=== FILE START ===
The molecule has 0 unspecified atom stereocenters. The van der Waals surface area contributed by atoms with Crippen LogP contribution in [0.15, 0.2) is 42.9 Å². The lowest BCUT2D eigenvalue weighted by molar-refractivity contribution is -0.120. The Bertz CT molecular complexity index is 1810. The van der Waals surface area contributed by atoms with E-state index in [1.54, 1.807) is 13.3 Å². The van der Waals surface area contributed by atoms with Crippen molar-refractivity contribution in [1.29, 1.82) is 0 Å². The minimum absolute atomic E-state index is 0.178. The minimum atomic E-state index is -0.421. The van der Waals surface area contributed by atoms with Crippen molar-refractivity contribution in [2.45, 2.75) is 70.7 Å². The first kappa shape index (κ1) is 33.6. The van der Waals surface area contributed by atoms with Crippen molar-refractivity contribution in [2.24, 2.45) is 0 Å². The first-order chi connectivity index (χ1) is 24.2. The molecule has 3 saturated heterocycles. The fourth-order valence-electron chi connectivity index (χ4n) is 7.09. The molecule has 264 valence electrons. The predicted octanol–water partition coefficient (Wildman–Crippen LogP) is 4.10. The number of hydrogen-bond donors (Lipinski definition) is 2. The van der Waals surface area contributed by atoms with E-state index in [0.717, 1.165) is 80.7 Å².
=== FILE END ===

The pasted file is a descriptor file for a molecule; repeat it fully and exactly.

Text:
The molecule has 0 unspecified atom stereocenters. The van der Waals surface area contributed by atoms with Crippen LogP contribution in [0.15, 0.2) is 42.9 Å². The lowest BCUT2D eigenvalue weighted by molar-refractivity contribution is -0.120. The Bertz CT molecular complexity index is 1810. The van der Waals surface area contributed by atoms with E-state index in [1.54, 1.807) is 13.3 Å². The van der Waals surface area contributed by atoms with Crippen molar-refractivity contribution in [1.29, 1.82) is 0 Å². The minimum absolute atomic E-state index is 0.178. The minimum atomic E-state index is -0.421. The van der Waals surface area contributed by atoms with Crippen molar-refractivity contribution in [2.45, 2.75) is 70.7 Å². The first kappa shape index (κ1) is 33.6. The van der Waals surface area contributed by atoms with Crippen molar-refractivity contribution in [2.24, 2.45) is 0 Å². The first-order chi connectivity index (χ1) is 24.2. The molecule has 3 saturated heterocycles. The fourth-order valence-electron chi connectivity index (χ4n) is 7.09. The molecule has 264 valence electrons. The predicted octanol–water partition coefficient (Wildman–Crippen LogP) is 4.10. The number of hydrogen-bond donors (Lipinski definition) is 2. The van der Waals surface area contributed by atoms with E-state index in [0.717, 1.165) is 80.7 Å².